A Modern Emblem Book
Paris, Bibliothèque de "l'Occident" [Anvers, Buschmann], 1913.
Small square 8vo, publisher’s ornamented purple wrappers. 125pp., (2)pp. Text printed in black and violet. 19 original b/w woodcut vignettes by the author/artist throughout. Complete.
First Edition of Boschère’s first book on the Book of Trades motif, it is dedicated to his dear friend the noted Belgian folkorist, poet and illustrator Max Elskamp (1862-1931).
Jean de Boschère [or Bosschère, 1878-1943), Belgian-born painter, engraver and poet long active in England and also in France. Having graduated in 1900 from the Royal Academy of Fine Arts in Antwerp, de Boschère paid several visits to Paris between 1901 and 1905, where he met writers interested in the Occult. He supported himself as an art critic until the outbreak of the First World War, and during this period became an admirer of the mystic Catholic writer Paul Claudel. In 1915 he fled the Great War for London where he met, not only Pound, but also fellow Imagist poets like Richard Aldington and John Gould Fletcher, as well as D.H. Lawrence and Aldous Huxley. His own first collection of poetry (Beale-Gryne) was published in 1909 and he continued to write poetry and novels throughout his life, which he illustrated. In London he worked as an illustrator for several publishers, developing his own distinctive style of fantasy illustration. His fascination with the occult is apparent in his whimsical, child-like, often grotesque designs. His pictures suggest a cross between Hieronymus Bosch, Pieter Bruegel, Willy Pogany, Aubrey Beardsley and Harry Clarke. Persian miniatures too influenced his idiosyncratic style. “M. de Bosschère is certainly the most accomplished artist engaged in illustrating books, and his special sense of the decorative quality of black and white and his purity of line are a great pleasure” (The Little Review, 1920).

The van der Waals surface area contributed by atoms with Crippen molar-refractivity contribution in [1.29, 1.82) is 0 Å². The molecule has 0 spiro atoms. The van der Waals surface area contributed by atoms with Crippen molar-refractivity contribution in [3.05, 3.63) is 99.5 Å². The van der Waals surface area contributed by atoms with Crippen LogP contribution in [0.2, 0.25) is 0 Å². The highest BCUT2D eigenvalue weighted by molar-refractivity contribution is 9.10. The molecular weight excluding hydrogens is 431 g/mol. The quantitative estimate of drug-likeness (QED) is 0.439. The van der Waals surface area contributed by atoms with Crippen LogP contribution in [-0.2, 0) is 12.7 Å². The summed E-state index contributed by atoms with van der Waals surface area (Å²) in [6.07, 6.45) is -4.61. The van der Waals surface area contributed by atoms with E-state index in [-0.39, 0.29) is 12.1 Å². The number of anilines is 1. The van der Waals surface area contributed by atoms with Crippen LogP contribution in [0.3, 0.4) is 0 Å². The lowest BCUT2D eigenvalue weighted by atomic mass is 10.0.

Limited to 325 copies, the first 25 on Holbein, the others on Drury Rag paper.
A fine copy, with the spine unfaded.
Price: 300,00 euros
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